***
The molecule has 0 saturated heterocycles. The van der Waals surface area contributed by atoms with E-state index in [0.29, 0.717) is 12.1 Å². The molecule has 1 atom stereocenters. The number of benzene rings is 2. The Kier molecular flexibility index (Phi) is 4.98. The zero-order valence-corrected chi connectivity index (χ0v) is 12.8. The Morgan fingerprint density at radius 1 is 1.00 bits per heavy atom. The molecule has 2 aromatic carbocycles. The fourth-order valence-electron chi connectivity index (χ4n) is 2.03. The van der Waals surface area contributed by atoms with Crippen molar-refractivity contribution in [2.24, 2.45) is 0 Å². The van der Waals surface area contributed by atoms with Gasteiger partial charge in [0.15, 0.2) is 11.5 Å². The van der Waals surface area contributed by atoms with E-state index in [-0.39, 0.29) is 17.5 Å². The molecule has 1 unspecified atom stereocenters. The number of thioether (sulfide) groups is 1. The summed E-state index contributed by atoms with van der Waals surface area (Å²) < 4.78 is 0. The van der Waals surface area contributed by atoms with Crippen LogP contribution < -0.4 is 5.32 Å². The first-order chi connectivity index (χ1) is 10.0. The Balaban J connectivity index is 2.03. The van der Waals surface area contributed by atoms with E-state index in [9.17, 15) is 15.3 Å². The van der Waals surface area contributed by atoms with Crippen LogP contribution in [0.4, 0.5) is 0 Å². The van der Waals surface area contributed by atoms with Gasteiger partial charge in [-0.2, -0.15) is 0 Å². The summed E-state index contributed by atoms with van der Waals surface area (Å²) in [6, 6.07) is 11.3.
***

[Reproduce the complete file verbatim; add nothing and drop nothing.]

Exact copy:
The molecule has 0 saturated heterocycles. The van der Waals surface area contributed by atoms with E-state index in [0.29, 0.717) is 12.1 Å². The molecule has 1 atom stereocenters. The number of benzene rings is 2. The Kier molecular flexibility index (Phi) is 4.98. The zero-order valence-corrected chi connectivity index (χ0v) is 12.8. The Morgan fingerprint density at radius 1 is 1.00 bits per heavy atom. The molecule has 2 aromatic carbocycles. The fourth-order valence-electron chi connectivity index (χ4n) is 2.03. The van der Waals surface area contributed by atoms with Crippen molar-refractivity contribution in [2.24, 2.45) is 0 Å². The van der Waals surface area contributed by atoms with Gasteiger partial charge in [0.15, 0.2) is 11.5 Å². The van der Waals surface area contributed by atoms with E-state index in [-0.39, 0.29) is 17.5 Å². The molecule has 1 unspecified atom stereocenters. The number of thioether (sulfide) groups is 1. The summed E-state index contributed by atoms with van der Waals surface area (Å²) < 4.78 is 0. The van der Waals surface area contributed by atoms with Crippen LogP contribution < -0.4 is 5.32 Å². The first-order chi connectivity index (χ1) is 10.0. The Balaban J connectivity index is 2.03. The van der Waals surface area contributed by atoms with E-state index in [9.17, 15) is 15.3 Å². The van der Waals surface area contributed by atoms with Crippen LogP contribution in [0.4, 0.5) is 0 Å². The van der Waals surface area contributed by atoms with Gasteiger partial charge in [-0.2, -0.15) is 0 Å². The summed E-state index contributed by atoms with van der Waals surface area (Å²) in [6, 6.07) is 11.3.